If the rising generation will not be able to live together as brothers and sisters and cultivate values that will help them to collaborate with other communities, our society will be heading for major troubles. In fact, we are experiencing some of them. Our ancestors taught us, “There is none high or low amongst you. You are all brethren and therefore strive altogether to attain prosperity.” (Rig Veda 5, 60, 5). We have a duty to pass on this message to coming generations.

The Golden Rule
“My religion is kindness.” (The Dalai Lama). Love for other people stands at the heart of all religious beliefs and ethical codes. Every religion has some way of saying that we ought to do to others what we would like others to do to us. This is a powerful message in an age of communal clashes, ethnic conflicts, merciless competition, and intensive cultivation of self-interest.

The central teaching of Jesus was this: “Whatever you wish that men would do to you, do to them.” (Matthew 7:12) Islam puts it in this manner: “Not one of you is a believer until he loves for his brother what he loves for himself.” (Forty Hadith of an-Nawawi 13) The Qur’an is even more specific, “You shall speak to men good words.” (Qur’an 2, 83) Jainism has similar teaching: “A man should wander about treating all creatures as he himself would be treated (Sutrakritanga 1.11.33).

One would have considered these mere ‘pious thoughts’ for pious people–but this, in fact, was the program of life that Mahatma Gandhi brought to the political field with absolute confidence and unbroken determination and he was eminently successful.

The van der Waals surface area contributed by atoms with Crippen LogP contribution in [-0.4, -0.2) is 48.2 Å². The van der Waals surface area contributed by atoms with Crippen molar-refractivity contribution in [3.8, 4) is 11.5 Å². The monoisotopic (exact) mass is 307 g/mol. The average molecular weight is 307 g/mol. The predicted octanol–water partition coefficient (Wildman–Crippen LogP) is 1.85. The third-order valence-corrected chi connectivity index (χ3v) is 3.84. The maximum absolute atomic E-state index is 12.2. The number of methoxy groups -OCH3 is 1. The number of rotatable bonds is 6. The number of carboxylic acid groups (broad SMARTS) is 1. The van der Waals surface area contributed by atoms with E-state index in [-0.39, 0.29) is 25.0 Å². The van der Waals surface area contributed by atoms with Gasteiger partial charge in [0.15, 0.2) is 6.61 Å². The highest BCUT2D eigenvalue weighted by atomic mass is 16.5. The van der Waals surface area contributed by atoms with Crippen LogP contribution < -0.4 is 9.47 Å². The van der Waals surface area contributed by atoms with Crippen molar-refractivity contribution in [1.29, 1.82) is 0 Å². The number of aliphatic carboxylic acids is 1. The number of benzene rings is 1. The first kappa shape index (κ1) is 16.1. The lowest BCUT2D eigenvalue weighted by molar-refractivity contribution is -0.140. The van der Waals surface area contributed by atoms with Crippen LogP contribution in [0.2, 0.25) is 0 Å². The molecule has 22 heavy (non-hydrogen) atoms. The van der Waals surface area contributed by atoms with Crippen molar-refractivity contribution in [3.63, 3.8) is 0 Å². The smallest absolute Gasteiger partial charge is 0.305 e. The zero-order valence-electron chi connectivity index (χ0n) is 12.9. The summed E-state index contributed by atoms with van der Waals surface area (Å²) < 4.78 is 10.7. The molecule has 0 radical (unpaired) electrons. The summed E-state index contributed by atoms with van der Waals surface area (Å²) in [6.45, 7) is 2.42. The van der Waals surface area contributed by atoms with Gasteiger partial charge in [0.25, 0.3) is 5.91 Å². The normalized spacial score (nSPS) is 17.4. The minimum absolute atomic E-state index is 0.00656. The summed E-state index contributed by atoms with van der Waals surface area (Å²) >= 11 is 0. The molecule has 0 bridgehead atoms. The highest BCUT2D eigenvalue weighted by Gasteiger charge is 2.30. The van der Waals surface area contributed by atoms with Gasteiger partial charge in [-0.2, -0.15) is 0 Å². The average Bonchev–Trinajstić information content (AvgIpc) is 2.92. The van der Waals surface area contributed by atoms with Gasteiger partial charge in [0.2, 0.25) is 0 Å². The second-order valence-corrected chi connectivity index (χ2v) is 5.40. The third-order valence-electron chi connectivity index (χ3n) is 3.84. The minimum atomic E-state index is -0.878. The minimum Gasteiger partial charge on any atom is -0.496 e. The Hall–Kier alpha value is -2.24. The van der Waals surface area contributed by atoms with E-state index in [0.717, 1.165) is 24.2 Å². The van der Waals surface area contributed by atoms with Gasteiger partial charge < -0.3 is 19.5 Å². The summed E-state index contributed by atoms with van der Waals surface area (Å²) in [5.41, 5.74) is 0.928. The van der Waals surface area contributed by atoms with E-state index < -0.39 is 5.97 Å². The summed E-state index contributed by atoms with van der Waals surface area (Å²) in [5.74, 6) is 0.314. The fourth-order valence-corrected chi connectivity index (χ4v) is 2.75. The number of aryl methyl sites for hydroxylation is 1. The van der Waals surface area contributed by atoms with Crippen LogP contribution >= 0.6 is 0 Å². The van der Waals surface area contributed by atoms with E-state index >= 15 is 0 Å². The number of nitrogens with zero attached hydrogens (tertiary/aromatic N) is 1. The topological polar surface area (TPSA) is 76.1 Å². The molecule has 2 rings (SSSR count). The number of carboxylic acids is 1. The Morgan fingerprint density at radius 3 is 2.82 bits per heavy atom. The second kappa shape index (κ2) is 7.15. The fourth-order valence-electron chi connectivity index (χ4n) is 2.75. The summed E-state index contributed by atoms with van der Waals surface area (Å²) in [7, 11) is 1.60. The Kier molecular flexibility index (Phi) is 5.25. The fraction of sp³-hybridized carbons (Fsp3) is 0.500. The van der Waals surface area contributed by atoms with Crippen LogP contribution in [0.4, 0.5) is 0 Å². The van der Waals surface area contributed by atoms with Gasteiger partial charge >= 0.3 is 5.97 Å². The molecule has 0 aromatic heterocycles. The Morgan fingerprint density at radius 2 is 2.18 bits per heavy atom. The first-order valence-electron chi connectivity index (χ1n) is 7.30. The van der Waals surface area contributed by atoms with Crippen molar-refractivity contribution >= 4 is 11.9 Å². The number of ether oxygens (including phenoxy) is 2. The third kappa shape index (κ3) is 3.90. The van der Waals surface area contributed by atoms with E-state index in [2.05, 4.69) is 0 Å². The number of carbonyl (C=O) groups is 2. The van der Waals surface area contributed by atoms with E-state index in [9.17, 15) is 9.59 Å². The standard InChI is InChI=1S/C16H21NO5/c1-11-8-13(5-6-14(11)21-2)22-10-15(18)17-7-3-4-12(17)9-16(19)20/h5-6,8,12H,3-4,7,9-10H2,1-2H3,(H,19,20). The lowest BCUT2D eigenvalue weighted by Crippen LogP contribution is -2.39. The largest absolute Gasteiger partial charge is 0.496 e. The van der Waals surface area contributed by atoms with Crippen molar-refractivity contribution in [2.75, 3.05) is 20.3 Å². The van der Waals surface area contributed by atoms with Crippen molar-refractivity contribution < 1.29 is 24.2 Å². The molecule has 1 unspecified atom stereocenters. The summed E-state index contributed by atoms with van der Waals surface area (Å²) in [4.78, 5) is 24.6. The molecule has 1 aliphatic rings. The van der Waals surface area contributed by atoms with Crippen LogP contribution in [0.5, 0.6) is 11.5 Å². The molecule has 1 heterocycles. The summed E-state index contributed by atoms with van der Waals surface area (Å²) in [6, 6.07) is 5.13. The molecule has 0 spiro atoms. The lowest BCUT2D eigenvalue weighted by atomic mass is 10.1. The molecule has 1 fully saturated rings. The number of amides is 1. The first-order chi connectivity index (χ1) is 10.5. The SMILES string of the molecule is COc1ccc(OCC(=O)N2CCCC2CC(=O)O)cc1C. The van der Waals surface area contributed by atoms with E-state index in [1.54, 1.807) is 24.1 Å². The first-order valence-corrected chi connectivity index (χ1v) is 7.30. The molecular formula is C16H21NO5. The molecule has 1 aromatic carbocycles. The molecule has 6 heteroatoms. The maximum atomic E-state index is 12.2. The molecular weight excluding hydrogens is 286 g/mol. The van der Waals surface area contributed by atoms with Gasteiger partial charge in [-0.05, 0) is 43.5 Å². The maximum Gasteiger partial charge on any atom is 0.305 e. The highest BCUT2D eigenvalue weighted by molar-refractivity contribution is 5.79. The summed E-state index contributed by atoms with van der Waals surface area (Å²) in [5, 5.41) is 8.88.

All religions have taught peace, impartiality, fairness, and harmony. Centuries ago, ancient Indians exhorted each other, “Meet together, speak together, let your minds be of one accord. May your counsel be common, your assembly common, common the mind, and the thoughts. Let your aims be common, and your hearts be of one accord, and all of you of one mind, so you may live well together.” (Rig Veda 10.191.2–4)

The Qur’an echoes similar sentiments at 49.10. “Consider the family of humankind one,” taught Jainism (Jinasena, Adipurana). “Let all mankind be one sect”, advised Sikhism. (Adi Granth, Japuji 28, M.1, p. 6)

People like Mahatma Gandhi and Tagore, spoke of the human race as one, as did Buddha, Asoka, and others in their times. Jesus prayed, “I pray that they may all be one.” (John 17: 20–21)

One of the worst forms of violence in today’s world is ‘corruption’ that has become part of the global economy; only its forms differ from culture to culture. Corruption is not only about the wrong use of money, but also about the wrong use of power.

“Keep your promises; you are accountable for all that you promise… Weigh with even scales; that is fair, and better in the end.” (Qur’an 17: 35–39) Corruption includes not only the taking of bribes in government offices but also various forms of manipulation and blackmailing, political arm-twisting, evading taxes, ignoring safety laws, producing counterfeit goods, abusing customer confidence, falsifying accounts or labor figures, double book-keeping, deceptive advertisements, industrial espionage–such things are undoubtedly criminal.

These things hurt, damage social values, weaken community bonds, and make it difficult for peaceful attitudes to flourish. “Use honest scales, honest weights, and honest measures.” (Leviticus 19: 36)

“The sage is free from self-display, and therefore he shines.” (Tao Te Ching 22) I am quoting from a Taoist document that is centuries old. It is for you to judge whether it is relevant in our own days or not.

“When rulers live in splendor and speculators prosper, while farmers lose their land and the granaries are emptied; when governments spend money on ostentation and on weapons; when the upper class is extravagant and irresponsible, indulging themselves and possessing more than they can use, while the poor have nowhere to turn–all this is robbery and chaos. It is not in keeping with the Tao” (Tao Te Ching 53). Are we in such an age?